Refined during a year spent touring the world playing bass in This Is The Kit, What A Boost is Rozi Plain’s fourth solo album, recorded over an extended period of time, and released on Memphis Industries. Gentle, pastoral, rootsy, freeform, folksy and warm to the touch, it showcases her blossoming songwriting skills. Whilst in Brighton supporting and playing with This Is The Kit, she took some time out to talk to Jeff Hemmings about the new album, growing up with This Is The Kit’s Kate Stables, and juggling her dual roles as a solo artist, and member of This Is The Kit.
Here we are at the Green Door Store, I’m sure you’ve played here before!
I’m not sure we have played here before as just me. I’ve played a couple of times before with This Is The Kit. I can’t remember! Tonight I’ll be supporting This Is The Kit, and then playing with them, on bass.
How do you juggle it all?!
Generally, it does seem to be reasonably clash-free. For the last album cycle we both had an album out at the same time, and we did a lot of shows together, and then I did a lot of shows with just This Is The Kit. I really like doing both. I don’t feel that playing with This Is The Kit is stopping me playing my own stuff, it’s a valuable part of playing my own stuff.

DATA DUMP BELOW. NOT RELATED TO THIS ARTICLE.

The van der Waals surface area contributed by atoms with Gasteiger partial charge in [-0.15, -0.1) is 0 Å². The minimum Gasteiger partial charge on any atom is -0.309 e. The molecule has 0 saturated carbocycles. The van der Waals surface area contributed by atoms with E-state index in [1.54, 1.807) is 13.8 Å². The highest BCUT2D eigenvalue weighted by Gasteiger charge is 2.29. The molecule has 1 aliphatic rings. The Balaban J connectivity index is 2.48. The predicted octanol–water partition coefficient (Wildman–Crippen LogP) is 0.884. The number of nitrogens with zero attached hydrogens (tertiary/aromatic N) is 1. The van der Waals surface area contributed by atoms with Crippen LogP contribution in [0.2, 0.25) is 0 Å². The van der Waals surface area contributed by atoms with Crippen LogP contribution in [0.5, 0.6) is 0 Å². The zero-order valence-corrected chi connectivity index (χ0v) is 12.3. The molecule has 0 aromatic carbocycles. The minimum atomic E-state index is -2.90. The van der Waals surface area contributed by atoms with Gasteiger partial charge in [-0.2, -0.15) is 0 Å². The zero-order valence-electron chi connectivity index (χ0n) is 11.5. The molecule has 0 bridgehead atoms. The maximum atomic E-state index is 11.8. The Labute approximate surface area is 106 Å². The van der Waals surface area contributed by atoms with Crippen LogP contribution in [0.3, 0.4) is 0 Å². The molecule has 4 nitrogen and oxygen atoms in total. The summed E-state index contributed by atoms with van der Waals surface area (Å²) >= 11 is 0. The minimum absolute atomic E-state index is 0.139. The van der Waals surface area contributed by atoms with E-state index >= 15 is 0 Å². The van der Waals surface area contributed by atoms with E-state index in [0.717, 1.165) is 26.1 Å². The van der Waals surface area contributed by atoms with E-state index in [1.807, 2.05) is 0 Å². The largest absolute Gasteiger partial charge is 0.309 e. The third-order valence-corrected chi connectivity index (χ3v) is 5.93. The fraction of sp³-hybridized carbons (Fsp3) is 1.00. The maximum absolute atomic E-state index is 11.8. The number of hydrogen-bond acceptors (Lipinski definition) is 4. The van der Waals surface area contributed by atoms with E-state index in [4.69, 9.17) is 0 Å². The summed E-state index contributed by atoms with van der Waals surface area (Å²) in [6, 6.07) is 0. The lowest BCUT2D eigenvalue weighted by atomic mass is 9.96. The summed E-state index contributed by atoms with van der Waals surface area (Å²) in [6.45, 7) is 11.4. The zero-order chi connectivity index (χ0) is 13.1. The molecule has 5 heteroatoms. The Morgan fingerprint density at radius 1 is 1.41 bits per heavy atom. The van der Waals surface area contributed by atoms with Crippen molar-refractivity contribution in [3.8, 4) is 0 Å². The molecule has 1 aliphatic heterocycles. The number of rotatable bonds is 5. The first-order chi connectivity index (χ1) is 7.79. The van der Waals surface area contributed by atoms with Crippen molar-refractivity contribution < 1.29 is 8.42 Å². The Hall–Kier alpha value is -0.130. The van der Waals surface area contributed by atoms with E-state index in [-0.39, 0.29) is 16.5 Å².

And you are doing this big show at The Roundhouse tomorrow night.
I’ve played in the foyer there before! We haven’t done many shows for a while, so it’s good to get familiarised with this show here tonight, before we head to London.
Wilkommen, who are promoting this show, have played a big part in you and This Is The Kit’s life…
We’ve known Marcus (Hamblett, founder of Wilkommen) for ages, and Emma Gattrill (who plays with both Rozi and This Is The Kit), who met through Rachel Dadd. Marcus and Emma are both super prolific with playing with loads of people, and Marcus puts on loads of shows, and he sometimes plays with This Is The Kit.
You signed with Memphis Industries, home to Go! Team and Field Music. Good move!?
They are great guys. The radio plugger James Pegrum passed on our music to them. They were really keen to do it before it even existed.
Sounds like a new chapter in your musical career?
It’s a different team of people, that work in different ways. It’s dangerous to say bigger and better, but it is a new and exciting thing. I did love working with Johnny (This Pictish Trail) from Lost Map Records.
There’s Jamie Whitby-Coles on drums, who also plays with This Is The Kit. He also helped produce it as well. Neil on guitar, Gerard Black on synths, Ann-Marie Ranger plays the bass, Rachel Horwood plays some banjo on it, Sam Amidon plays a bit of fiddle, Dan Leavers (The Comet Is Coming) as well. Lots of people. We recorded it in quite a few places, some in London, and in America with Chris Cohen (ex-Deerhoof) when we had a day off.
Your last album Friend was made at the Total Refreshment Centre in London. Was that where you did some of this one?
The TRC has become part of my life. A great community of artists and musicians getting stuff done, making proactive moves
So, it all took quite a while…